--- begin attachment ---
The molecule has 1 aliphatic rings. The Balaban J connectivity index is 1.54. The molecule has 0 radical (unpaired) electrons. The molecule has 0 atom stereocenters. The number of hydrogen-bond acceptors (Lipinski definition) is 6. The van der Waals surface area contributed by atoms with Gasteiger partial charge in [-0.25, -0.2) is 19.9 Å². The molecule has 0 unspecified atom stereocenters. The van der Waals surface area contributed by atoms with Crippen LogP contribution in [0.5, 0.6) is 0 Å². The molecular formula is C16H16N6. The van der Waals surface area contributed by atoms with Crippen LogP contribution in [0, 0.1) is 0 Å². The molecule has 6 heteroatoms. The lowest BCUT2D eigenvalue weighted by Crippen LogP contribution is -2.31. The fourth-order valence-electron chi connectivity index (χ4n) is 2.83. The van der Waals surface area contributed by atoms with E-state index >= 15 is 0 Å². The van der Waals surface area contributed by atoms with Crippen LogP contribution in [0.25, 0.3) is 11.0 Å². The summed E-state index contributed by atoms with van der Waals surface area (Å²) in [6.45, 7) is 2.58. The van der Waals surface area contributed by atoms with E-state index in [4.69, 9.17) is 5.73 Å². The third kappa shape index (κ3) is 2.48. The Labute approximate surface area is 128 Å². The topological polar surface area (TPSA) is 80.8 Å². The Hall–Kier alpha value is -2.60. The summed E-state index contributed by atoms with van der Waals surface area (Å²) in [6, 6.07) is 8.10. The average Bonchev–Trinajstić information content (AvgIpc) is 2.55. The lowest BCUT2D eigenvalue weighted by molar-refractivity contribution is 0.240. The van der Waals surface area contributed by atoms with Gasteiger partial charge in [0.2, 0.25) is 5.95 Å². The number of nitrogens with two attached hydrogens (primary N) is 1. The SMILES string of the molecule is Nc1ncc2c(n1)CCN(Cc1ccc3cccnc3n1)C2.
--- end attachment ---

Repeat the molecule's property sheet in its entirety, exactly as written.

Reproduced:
The molecule has 1 aliphatic rings. The Balaban J connectivity index is 1.54. The molecule has 0 radical (unpaired) electrons. The molecule has 0 atom stereocenters. The number of hydrogen-bond acceptors (Lipinski definition) is 6. The van der Waals surface area contributed by atoms with Gasteiger partial charge in [-0.25, -0.2) is 19.9 Å². The molecule has 0 unspecified atom stereocenters. The van der Waals surface area contributed by atoms with Crippen LogP contribution in [0.5, 0.6) is 0 Å². The molecular formula is C16H16N6. The van der Waals surface area contributed by atoms with Crippen LogP contribution in [0, 0.1) is 0 Å². The molecule has 6 heteroatoms. The lowest BCUT2D eigenvalue weighted by Crippen LogP contribution is -2.31. The fourth-order valence-electron chi connectivity index (χ4n) is 2.83. The van der Waals surface area contributed by atoms with E-state index >= 15 is 0 Å². The van der Waals surface area contributed by atoms with Crippen LogP contribution in [0.25, 0.3) is 11.0 Å². The summed E-state index contributed by atoms with van der Waals surface area (Å²) in [6.45, 7) is 2.58. The van der Waals surface area contributed by atoms with E-state index in [4.69, 9.17) is 5.73 Å². The third kappa shape index (κ3) is 2.48. The Labute approximate surface area is 128 Å². The topological polar surface area (TPSA) is 80.8 Å². The Hall–Kier alpha value is -2.60. The summed E-state index contributed by atoms with van der Waals surface area (Å²) in [6, 6.07) is 8.10. The average Bonchev–Trinajstić information content (AvgIpc) is 2.55. The lowest BCUT2D eigenvalue weighted by molar-refractivity contribution is 0.240. The van der Waals surface area contributed by atoms with Gasteiger partial charge in [0.2, 0.25) is 5.95 Å². The number of nitrogens with two attached hydrogens (primary N) is 1. The SMILES string of the molecule is Nc1ncc2c(n1)CCN(Cc1ccc3cccnc3n1)C2.